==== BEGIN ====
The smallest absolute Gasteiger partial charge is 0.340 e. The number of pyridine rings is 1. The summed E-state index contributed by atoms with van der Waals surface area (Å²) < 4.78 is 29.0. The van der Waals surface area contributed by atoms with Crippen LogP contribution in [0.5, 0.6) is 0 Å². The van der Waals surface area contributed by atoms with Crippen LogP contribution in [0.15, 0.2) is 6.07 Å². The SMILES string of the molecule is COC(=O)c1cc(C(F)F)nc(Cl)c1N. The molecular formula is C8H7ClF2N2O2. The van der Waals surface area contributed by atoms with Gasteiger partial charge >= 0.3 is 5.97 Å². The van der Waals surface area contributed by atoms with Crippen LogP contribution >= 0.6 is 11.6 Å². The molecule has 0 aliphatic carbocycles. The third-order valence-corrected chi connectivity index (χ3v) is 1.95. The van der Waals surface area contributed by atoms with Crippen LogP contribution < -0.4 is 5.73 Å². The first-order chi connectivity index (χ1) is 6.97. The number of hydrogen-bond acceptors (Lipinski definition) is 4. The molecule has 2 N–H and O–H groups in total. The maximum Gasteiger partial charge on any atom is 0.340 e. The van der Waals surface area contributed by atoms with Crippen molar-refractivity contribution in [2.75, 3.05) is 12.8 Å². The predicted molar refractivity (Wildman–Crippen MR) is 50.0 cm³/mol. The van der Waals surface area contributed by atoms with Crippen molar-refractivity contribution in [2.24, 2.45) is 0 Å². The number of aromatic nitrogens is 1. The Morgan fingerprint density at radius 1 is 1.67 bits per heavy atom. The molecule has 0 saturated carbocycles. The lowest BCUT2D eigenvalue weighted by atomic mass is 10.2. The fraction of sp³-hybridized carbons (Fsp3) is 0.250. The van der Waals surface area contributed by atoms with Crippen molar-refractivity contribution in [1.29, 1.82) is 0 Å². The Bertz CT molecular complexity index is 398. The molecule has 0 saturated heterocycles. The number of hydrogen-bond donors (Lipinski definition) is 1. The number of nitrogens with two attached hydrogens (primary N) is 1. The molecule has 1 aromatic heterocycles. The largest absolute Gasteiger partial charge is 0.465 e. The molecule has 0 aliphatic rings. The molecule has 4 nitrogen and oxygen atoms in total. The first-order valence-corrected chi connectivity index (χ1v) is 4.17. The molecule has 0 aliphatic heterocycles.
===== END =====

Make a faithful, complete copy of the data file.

The smallest absolute Gasteiger partial charge is 0.340 e. The number of pyridine rings is 1. The summed E-state index contributed by atoms with van der Waals surface area (Å²) < 4.78 is 29.0. The van der Waals surface area contributed by atoms with Crippen LogP contribution in [0.5, 0.6) is 0 Å². The van der Waals surface area contributed by atoms with Crippen LogP contribution in [0.15, 0.2) is 6.07 Å². The SMILES string of the molecule is COC(=O)c1cc(C(F)F)nc(Cl)c1N. The molecular formula is C8H7ClF2N2O2. The van der Waals surface area contributed by atoms with Gasteiger partial charge >= 0.3 is 5.97 Å². The van der Waals surface area contributed by atoms with Crippen LogP contribution >= 0.6 is 11.6 Å². The molecule has 0 aliphatic carbocycles. The third-order valence-corrected chi connectivity index (χ3v) is 1.95. The van der Waals surface area contributed by atoms with Crippen LogP contribution < -0.4 is 5.73 Å². The first-order chi connectivity index (χ1) is 6.97. The number of hydrogen-bond acceptors (Lipinski definition) is 4. The molecule has 2 N–H and O–H groups in total. The maximum Gasteiger partial charge on any atom is 0.340 e. The van der Waals surface area contributed by atoms with Crippen molar-refractivity contribution in [2.75, 3.05) is 12.8 Å². The predicted molar refractivity (Wildman–Crippen MR) is 50.0 cm³/mol. The van der Waals surface area contributed by atoms with Crippen molar-refractivity contribution in [2.24, 2.45) is 0 Å². The number of aromatic nitrogens is 1. The Morgan fingerprint density at radius 1 is 1.67 bits per heavy atom. The molecule has 0 saturated carbocycles. The lowest BCUT2D eigenvalue weighted by atomic mass is 10.2. The fraction of sp³-hybridized carbons (Fsp3) is 0.250. The van der Waals surface area contributed by atoms with Crippen molar-refractivity contribution in [1.29, 1.82) is 0 Å². The Bertz CT molecular complexity index is 398. The molecule has 0 saturated heterocycles. The number of hydrogen-bond donors (Lipinski definition) is 1. The number of nitrogens with two attached hydrogens (primary N) is 1. The molecule has 1 aromatic heterocycles. The largest absolute Gasteiger partial charge is 0.465 e. The molecule has 0 aliphatic rings. The molecule has 4 nitrogen and oxygen atoms in total. The first-order valence-corrected chi connectivity index (χ1v) is 4.17. The molecule has 0 aliphatic heterocycles.